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Script 52.10

Notes to broadcasters

Indoor air pollution can threaten the health of rural families. But there are simple steps that can be taken to prevent unnecessary risks. The following script explains what most often causes air pollution in rural homes and what steps people can take to limit their exposure to it. The appendix gives background information about improved stoves. We recommend that you research and broadcast information about improved stoves that are used locally and considered appropriate for your audience.

Script

Do you ever get a bad cough that won’t go away? Sometimes it stays with you for days. Do your children have trouble breathing? Do your eyes sting when you are cooking? The smoke in your house could cause these problems or make them worse. In fact, air pollution in your very own home can cause or contribute to some serious illnesses such as pneumonia and bronchitis.

The air in your home is polluted by smoke from the fire or stove. Smoke from burning wood, dung, or straw may seem harmless, but it isn’t. In fact it contains harmful chemicals. When you breathe in these chemicals they harm your lungs and other parts of your body.

There are some things you can do to reduce the amount of bad air in your home. Naturally, you can’t stop cooking, but today I am going to offer a few ideas which can reduce the amount of bad air you breathe.

To start, avoid smoky areas as much as you can. Keep your children away from smoke. For example, don’t stand over the fire with your baby on your back. The smoke will float over your back directly into her face. Also, don’t allow babies or young children to play close to the fire or stove.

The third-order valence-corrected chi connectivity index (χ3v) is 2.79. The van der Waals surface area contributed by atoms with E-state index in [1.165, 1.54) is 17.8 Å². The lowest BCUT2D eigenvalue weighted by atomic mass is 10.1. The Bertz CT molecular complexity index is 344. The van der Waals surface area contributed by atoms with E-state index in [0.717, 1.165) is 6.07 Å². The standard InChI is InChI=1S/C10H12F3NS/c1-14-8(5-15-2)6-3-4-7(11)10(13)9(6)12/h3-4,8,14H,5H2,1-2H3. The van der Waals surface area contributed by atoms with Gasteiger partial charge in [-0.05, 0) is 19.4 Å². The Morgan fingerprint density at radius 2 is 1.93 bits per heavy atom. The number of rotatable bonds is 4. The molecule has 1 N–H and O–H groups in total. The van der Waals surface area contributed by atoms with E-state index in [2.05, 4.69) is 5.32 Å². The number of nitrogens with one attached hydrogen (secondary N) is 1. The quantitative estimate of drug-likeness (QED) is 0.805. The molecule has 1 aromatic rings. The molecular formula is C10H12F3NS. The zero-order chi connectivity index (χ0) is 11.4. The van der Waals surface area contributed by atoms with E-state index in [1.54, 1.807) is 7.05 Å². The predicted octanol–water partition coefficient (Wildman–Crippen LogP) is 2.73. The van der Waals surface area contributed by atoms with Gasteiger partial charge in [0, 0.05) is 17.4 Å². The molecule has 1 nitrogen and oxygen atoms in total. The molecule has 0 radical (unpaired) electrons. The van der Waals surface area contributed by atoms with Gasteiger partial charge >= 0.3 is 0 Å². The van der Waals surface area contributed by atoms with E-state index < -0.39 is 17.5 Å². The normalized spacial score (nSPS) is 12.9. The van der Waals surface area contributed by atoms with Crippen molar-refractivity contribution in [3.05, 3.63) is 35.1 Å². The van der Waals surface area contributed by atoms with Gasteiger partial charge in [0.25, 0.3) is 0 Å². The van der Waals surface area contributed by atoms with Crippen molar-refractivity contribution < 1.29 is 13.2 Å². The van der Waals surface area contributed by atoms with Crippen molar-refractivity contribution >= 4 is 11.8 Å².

Next, make sure that there is a way for smoke to move quickly out of your home. Observe the patterns of smoke in the living areas. It may be possible to change the way air flows around your house so that fresh air gets into your home easily and the smoky air gets out quickly. To do this, you may need to move your fire or stove to another area. It might even require some re-building. For example, would smoke move away more quickly if the windows were bigger, or if the roof of the house was raised?

If you have a stove, check to see if it has a pipe connected to it. This pipe should lead from the stove directly to the outside of your home.

MUSIC/SOUND EFFECTS

If you want to breathe better air at home, consider getting a new stove. These days there are improved stoves that save you work AND keep your family safer and healthier. With an improved stove there will be less smoke, ash, and soot in your home. Smoke will be carried outside through a chimney.

Instead of an open fire, which wastes heat, improved stoves usually have a closed fuel box. This means they produce more heat with less fuel. In other words, the food cooks faster. A stove that cooks your food faster means you spend less time cooking. Less time cooking means less smoke in the home.

Many people are experimenting with improved stoves. There are many designs to choose from. Ask your local health worker or extension officer to help you make or find an improved stove.